Given a list of 4 or more numbers, write a script to find the contiguous sublist that has the maximum product. The length of the sublist is irrelevant; your job is to maximize the product.

Here you go:

raku -e 'say (for ^$_ X ^$_ -> (\a, \b) { $_ => [*] |$_ given $_[a..b] }).max(*.value) given <2 5 -1 3>'

It’s very simple. The trick is really in the $_s (if that’s how you pluralise $_). Just for fun, I’m gonna replace each $_ with the value it holds.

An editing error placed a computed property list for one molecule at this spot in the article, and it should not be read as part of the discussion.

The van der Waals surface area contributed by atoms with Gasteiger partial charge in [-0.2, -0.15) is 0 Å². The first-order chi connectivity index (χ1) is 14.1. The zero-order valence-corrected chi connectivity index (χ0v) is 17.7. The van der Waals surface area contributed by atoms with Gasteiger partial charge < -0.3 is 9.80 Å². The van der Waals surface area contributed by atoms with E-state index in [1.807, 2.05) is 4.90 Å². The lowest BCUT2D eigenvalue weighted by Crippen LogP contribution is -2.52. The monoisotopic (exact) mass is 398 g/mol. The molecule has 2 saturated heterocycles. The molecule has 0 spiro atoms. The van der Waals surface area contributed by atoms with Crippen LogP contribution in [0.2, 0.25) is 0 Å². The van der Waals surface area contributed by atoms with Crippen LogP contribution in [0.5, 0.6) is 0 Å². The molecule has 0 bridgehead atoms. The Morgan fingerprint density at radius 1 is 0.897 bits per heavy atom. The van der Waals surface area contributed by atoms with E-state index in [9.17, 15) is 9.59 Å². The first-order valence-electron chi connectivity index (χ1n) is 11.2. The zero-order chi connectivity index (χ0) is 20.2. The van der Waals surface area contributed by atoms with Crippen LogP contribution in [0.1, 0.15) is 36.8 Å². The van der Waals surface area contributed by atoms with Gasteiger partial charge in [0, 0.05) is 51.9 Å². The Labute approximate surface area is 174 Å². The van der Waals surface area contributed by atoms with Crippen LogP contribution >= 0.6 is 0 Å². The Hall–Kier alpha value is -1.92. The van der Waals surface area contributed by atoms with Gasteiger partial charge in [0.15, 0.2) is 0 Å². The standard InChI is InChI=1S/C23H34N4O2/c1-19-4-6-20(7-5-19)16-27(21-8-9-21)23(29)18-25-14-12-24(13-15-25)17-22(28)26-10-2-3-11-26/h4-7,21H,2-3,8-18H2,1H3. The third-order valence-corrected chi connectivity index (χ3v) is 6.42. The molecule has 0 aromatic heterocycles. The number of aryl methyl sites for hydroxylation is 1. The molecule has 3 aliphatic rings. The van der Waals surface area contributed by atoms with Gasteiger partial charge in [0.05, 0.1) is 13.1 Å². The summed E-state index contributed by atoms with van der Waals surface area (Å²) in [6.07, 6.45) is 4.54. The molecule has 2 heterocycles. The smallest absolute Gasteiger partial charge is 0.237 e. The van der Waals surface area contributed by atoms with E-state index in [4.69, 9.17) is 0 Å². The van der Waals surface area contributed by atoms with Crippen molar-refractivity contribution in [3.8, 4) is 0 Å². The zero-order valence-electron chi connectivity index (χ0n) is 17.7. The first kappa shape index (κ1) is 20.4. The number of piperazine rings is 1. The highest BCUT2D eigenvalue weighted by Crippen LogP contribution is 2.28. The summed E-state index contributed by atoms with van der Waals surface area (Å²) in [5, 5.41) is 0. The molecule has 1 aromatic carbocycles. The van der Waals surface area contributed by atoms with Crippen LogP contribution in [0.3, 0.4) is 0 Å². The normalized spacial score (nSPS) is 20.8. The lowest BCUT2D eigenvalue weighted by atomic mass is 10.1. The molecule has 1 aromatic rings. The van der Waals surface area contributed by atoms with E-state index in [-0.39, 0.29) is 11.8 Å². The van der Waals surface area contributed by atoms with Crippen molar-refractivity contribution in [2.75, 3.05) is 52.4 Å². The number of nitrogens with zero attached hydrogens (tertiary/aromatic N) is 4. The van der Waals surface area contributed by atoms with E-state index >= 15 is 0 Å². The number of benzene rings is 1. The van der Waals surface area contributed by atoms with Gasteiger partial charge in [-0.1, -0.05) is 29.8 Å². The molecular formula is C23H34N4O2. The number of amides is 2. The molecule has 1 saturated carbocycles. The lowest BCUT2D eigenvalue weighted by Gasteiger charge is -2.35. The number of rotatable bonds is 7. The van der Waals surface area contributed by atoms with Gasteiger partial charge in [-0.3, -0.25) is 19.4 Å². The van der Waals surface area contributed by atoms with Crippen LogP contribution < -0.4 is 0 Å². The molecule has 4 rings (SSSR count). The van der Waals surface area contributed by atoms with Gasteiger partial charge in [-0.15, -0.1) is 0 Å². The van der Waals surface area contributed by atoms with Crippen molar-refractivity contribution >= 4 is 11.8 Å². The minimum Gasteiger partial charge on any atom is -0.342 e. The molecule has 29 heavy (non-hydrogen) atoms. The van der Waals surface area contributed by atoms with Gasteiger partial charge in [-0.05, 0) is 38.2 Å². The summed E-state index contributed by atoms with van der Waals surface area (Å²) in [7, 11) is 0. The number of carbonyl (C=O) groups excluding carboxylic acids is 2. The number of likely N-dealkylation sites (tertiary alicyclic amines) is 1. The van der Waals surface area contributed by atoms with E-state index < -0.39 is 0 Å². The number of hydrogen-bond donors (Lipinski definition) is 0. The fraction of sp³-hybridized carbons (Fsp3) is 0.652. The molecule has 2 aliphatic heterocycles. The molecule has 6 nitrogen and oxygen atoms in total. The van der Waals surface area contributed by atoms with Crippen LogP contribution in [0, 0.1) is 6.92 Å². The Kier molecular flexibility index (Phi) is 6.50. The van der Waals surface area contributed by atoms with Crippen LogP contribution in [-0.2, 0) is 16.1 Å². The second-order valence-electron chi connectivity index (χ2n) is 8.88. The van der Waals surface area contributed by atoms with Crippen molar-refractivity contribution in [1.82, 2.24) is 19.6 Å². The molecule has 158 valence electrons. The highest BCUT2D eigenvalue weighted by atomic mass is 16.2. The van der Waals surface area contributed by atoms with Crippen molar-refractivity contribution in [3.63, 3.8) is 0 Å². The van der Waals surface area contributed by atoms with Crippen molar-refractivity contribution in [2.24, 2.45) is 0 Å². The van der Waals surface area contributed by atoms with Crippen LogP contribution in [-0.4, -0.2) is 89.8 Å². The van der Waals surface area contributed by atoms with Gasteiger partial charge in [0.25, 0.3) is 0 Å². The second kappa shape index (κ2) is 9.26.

It may not seem like much, but it’s doing exactly what the problem says. The string of numbers is exhaustively matched against what the problem defines as a valid IPv4 address. The pattern tries different ways to partition the string into four numbers (note the ** 4), each of which is either 0, or a number whose leftmost digit is not 0 and which isn’t greater than 255. Each “octet” is captured in the same group 0, so the group is actually a list of octets which we then join using dots — and that’s our address.